April is Distracted Driving Awareness Month. This is a time to raise awareness of the dangers and cost of this growing epidemic. In 2012, distracted driving in the United States alone resulted in at least:
- 3,328 fatalities
- 410,000 injuries
Did you know that 40% of American teens say that they have been in a car when the driver used a cell phone in a way that put people in danger? Expert after expert now declares distracted driving an epidemic.
What is Distracted Driving?
What is distracted driving? It is performing any activity that is secondary to driving. Changing the radio station, reaching over for a purse or briefcase, eating while driving, reaching into the back seat because the children are arguing, are all examples of distracted driving.
To really examine distraction, there are three primary types. They are:
- Manual distractions
- Visual distractions
- Cognitive distractions
Any distraction while driving is one of the three, or a combination of them. Changing the temperature in the car is a manual distraction: you have taken your hands off the steering wheel. Looking at the radio or GPS display is a visual distraction: it is taking your eyes off the road. Thinking about last night’s party is a cognitive distraction: your brain is not focused on driving. Each distraction may not be as significant as others. Changing the temperature may be a brief interruption, while reaching into the backseat to search for an item may not be brief and involves more than one type of distraction.
Hands-Free is Not Risk-Free
One distraction recognized by everyone as significantly dangerous is texting while driving. The research reveals that someone who texts and drives is 23 times more likely to be in a crash. That is because texting uses all three forms of distraction: manual, visual, and cognitive.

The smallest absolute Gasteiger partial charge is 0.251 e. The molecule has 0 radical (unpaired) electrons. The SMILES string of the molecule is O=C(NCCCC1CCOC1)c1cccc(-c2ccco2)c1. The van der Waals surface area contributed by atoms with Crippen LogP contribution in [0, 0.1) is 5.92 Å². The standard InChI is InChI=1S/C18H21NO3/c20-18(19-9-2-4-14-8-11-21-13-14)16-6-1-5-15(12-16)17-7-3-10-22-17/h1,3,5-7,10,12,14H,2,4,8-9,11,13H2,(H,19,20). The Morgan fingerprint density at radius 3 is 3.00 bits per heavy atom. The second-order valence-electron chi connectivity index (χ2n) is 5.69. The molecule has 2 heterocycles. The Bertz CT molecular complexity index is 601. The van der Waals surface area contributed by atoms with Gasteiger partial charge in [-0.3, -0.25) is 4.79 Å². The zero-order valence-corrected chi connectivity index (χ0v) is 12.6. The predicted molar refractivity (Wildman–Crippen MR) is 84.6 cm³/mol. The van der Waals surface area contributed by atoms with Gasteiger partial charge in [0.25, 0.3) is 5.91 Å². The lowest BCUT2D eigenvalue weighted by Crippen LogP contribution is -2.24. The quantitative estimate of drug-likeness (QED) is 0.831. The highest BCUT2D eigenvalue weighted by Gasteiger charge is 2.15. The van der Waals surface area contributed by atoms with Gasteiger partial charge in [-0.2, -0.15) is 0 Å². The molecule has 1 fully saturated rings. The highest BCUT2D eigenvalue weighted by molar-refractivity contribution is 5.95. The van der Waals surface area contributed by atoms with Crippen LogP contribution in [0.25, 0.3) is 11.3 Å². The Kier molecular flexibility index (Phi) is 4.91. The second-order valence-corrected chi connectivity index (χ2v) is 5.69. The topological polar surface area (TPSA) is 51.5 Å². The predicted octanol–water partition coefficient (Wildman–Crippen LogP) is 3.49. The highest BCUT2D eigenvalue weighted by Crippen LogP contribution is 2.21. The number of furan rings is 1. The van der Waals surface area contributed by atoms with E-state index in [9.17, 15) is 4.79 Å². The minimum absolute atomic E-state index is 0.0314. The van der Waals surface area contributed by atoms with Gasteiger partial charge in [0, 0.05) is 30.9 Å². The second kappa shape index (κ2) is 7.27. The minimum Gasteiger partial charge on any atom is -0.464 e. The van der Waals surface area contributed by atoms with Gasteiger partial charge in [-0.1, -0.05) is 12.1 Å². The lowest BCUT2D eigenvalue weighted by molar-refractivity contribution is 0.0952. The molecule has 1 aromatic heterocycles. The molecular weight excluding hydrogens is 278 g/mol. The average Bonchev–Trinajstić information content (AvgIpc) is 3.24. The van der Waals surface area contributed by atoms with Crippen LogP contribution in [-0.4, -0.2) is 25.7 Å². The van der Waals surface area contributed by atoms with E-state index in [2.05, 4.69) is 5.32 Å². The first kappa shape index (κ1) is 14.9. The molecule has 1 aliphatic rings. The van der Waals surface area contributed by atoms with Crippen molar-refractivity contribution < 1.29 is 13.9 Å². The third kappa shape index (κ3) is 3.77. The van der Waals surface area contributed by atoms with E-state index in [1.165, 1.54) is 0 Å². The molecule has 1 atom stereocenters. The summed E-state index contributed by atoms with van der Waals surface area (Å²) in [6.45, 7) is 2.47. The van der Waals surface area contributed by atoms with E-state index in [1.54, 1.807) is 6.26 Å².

People are recognizing that holding a phone and talking to someone is distracted driving, as well. However, many people have the mistaken belief that talking to someone on a hands-free phone while driving is safe. This could be a fatal mistake. Talking to someone while using a hands-free phone or while holding the phone is still talking to someone who is not physically present and it is a cognitive distraction. The mind is not focused on the driving.
A common question asked when this is discussed is what about passengers in the car? For an adult, there are significant differences between having a passenger in the car and talking on a cell phone. With a passenger, she or he is able to spot and point out driving hazards. The person is another set of eyes. In fact, a passenger can recognize when traffic is challenging and just stop talking. None of that is true during a cell phone conversation.
Businesses Are Taking Action
In December 2011, based on both research and the crashes it investigated, the National Transportation Safety Board (NTSB) called for a nationwide ban on the use of cell phones while driving. Previously, in 2009, NTSB instituted an agency policy that no employee of NTSB shall use a cell phone while driving.
But it is not only NTSB that has instituted this policy. A few years back, the National Safety Council surveyed Fortune 500 companies about their cell phone policies. Looking at potential liability and employee safety, 18% of the companies that responded indicated they had instituted a complete ban on the use of cell phones while driving, including Shell Oil, DuPont, BP, Abbott, Cargill, and Time Warner Cable.
Notably, the vast majority of businesses indicated that there was no reduction in work production, and one-in-five indicated that they had seen a reduction in crashes and property damage.
It’s Not Worth the Risk
It is time to have a social stigma attached to driving while using a cell phone, just as it now is socially unacceptable to drink too much and drive. One way to start that change is for parents to model for their children what it is to be a safe driver, which includes not using a cell phone while driving. In the meantime, it is time for all of us to ask the real question: “What makes this phone call so important that I am going to risk my life and the lives of others.”
 With teens and passengers, this opens up a completely different dynamic.